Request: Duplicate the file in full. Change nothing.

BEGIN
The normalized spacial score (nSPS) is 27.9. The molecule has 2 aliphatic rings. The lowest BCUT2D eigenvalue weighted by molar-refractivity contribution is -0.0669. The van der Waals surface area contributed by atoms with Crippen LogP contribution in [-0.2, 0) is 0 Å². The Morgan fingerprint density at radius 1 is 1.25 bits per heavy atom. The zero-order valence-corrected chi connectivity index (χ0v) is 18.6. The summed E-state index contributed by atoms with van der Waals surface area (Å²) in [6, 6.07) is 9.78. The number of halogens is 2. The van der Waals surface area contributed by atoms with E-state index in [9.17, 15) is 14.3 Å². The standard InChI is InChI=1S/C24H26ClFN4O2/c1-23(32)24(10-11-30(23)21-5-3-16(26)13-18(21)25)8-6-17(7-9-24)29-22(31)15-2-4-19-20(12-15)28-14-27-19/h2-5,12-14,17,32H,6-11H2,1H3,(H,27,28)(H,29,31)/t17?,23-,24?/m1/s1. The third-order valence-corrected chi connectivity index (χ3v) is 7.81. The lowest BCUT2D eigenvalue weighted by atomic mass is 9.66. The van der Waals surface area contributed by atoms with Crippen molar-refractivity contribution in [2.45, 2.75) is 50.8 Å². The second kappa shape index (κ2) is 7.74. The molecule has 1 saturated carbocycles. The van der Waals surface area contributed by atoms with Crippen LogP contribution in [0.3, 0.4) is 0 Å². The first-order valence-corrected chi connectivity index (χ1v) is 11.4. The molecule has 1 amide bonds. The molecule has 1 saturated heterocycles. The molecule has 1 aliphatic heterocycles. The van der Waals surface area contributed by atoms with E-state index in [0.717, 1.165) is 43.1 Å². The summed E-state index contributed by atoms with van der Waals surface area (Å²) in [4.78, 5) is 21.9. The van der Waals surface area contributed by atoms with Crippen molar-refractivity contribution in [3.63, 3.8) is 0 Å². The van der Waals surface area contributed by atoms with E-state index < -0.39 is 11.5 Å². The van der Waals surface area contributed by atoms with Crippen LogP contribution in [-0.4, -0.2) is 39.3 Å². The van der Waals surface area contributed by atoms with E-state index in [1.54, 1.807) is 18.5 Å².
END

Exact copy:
The normalized spacial score (nSPS) is 27.9. The molecule has 2 aliphatic rings. The lowest BCUT2D eigenvalue weighted by molar-refractivity contribution is -0.0669. The van der Waals surface area contributed by atoms with Crippen LogP contribution in [-0.2, 0) is 0 Å². The Morgan fingerprint density at radius 1 is 1.25 bits per heavy atom. The zero-order valence-corrected chi connectivity index (χ0v) is 18.6. The summed E-state index contributed by atoms with van der Waals surface area (Å²) in [6, 6.07) is 9.78. The number of halogens is 2. The van der Waals surface area contributed by atoms with E-state index in [9.17, 15) is 14.3 Å². The standard InChI is InChI=1S/C24H26ClFN4O2/c1-23(32)24(10-11-30(23)21-5-3-16(26)13-18(21)25)8-6-17(7-9-24)29-22(31)15-2-4-19-20(12-15)28-14-27-19/h2-5,12-14,17,32H,6-11H2,1H3,(H,27,28)(H,29,31)/t17?,23-,24?/m1/s1. The third-order valence-corrected chi connectivity index (χ3v) is 7.81. The lowest BCUT2D eigenvalue weighted by atomic mass is 9.66. The van der Waals surface area contributed by atoms with Crippen molar-refractivity contribution in [2.45, 2.75) is 50.8 Å². The second kappa shape index (κ2) is 7.74. The molecule has 1 saturated carbocycles. The van der Waals surface area contributed by atoms with Crippen LogP contribution in [0.3, 0.4) is 0 Å². The first-order valence-corrected chi connectivity index (χ1v) is 11.4. The molecule has 1 amide bonds. The molecule has 1 saturated heterocycles. The molecule has 1 aliphatic heterocycles. The van der Waals surface area contributed by atoms with E-state index in [0.717, 1.165) is 43.1 Å². The summed E-state index contributed by atoms with van der Waals surface area (Å²) in [4.78, 5) is 21.9. The van der Waals surface area contributed by atoms with Crippen molar-refractivity contribution in [3.63, 3.8) is 0 Å². The van der Waals surface area contributed by atoms with E-state index < -0.39 is 11.5 Å². The van der Waals surface area contributed by atoms with Crippen LogP contribution in [-0.4, -0.2) is 39.3 Å². The van der Waals surface area contributed by atoms with E-state index in [1.54, 1.807) is 18.5 Å².